When considering the worst that debt can bring to a person, people start looking into whether bad debts can take them to prison or not.
It’s important to know that not being able to pay your debts is not a criminal offence. The only thing that can be a reason for you to be sent to prison is committing a crime.
So, what is the ultimate conclusion?
Well in some cases debt can indirectly become a reason for you to be sent to prison.
I will talk you through all the circumstances that can send you to prison for the non payment of debts, as well as related debt solutions.
Being in Debt – How Bad Can it Actually Get?
Debts aren’t always bad. What makes it a problem is when people are indebted to an extent that they can’t pay it back.
To learn if your debt is too severe, there’s a particular calculation method employed that gives you a percentage which helps you know your financial position better.
This percentage is called DTI or debt-to-income ratio and is exactly what it sounds like.
Whether you earn only enough for survival or have a really good paying job, the DTI percentage can be used to know how bad your debt is.
So, in other words, it’s free debt advice for you.
It’s important to know that generally, a DTI higher than 36% is considered bad.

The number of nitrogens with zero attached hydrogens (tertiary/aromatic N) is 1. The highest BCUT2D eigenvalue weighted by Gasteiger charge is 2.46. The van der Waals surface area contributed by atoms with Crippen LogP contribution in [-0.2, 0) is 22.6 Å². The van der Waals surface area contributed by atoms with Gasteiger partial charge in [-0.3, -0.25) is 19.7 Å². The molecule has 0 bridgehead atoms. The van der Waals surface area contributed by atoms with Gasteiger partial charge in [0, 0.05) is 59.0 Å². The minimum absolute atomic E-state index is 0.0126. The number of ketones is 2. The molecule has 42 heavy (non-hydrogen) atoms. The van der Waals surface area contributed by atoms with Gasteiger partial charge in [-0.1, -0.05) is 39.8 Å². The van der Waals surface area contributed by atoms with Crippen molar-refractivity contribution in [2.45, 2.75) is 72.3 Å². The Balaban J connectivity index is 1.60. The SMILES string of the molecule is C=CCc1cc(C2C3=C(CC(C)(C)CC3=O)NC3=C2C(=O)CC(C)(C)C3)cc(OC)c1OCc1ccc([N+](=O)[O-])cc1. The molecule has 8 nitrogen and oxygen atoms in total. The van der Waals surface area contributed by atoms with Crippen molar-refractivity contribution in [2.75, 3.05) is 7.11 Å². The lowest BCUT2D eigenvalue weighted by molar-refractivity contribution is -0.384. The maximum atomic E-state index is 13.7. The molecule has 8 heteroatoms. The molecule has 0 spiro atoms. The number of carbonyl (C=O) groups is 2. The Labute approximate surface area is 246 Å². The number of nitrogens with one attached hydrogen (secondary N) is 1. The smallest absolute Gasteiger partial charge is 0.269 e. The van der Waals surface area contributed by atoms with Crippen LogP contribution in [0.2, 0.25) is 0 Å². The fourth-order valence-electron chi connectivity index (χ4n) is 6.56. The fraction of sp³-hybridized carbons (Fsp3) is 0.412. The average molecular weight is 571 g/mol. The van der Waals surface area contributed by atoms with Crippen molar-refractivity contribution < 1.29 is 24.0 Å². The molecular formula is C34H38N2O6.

This debt calculator is a good way to know if you are indebted to a safe extent or not, but it doesn’t accurately determine whether your debts are going to ruin your financial stability or not.
Can You Go to Prison for CCJ?
No, a CCJ is not a criminal offence and nothing but a criminal offence can send people to prison.
A CCJ or a County Court Judgment is issued to you when someone took you to the court and won a court case against you.
In other words, a CCJ is a decision made by the judge that asks you to pay someone a certain owed amount.
You cannot simply be sent to prison for not paying back an owed amount to a claimant.
Even if the claimant held you accountable for the amount falsely, take the CCJ very seriously.
You need to take the correct action to avoid any further legal notices. Try to get the CCJ removed by validating your ground as early as possible.
In case you are unable to do so, you will have to pay the money according to the plan formulated by the claimant.
Even if you fail to pay them their money, you won’t be sent to jail and it won’t be a criminal offence – but it surely will have a negative impact on your credit report.
So, When it Comes to Debt, What Can You Go to Jail For?
When it comes to debts from companies like your employer or your bank, or from third parties, you cannot be sent to jail for the failure of being able to pay them back.
It’s not a criminal offence.
However, what is a criminal offence is not paying your council tax or criminal fines.
Council taxes are referred to as priority billing and need to be paid without any drag.
In case of failure to pay council taxes, a person goes into council tax arrears.
Arrears mean that you owe money to your council.
There is no way around this situation than by just paying them the priority debt.
This isn’t any more convenient than paying on time as it puts more financial pressure on you through court costs, bailiff fees, etc.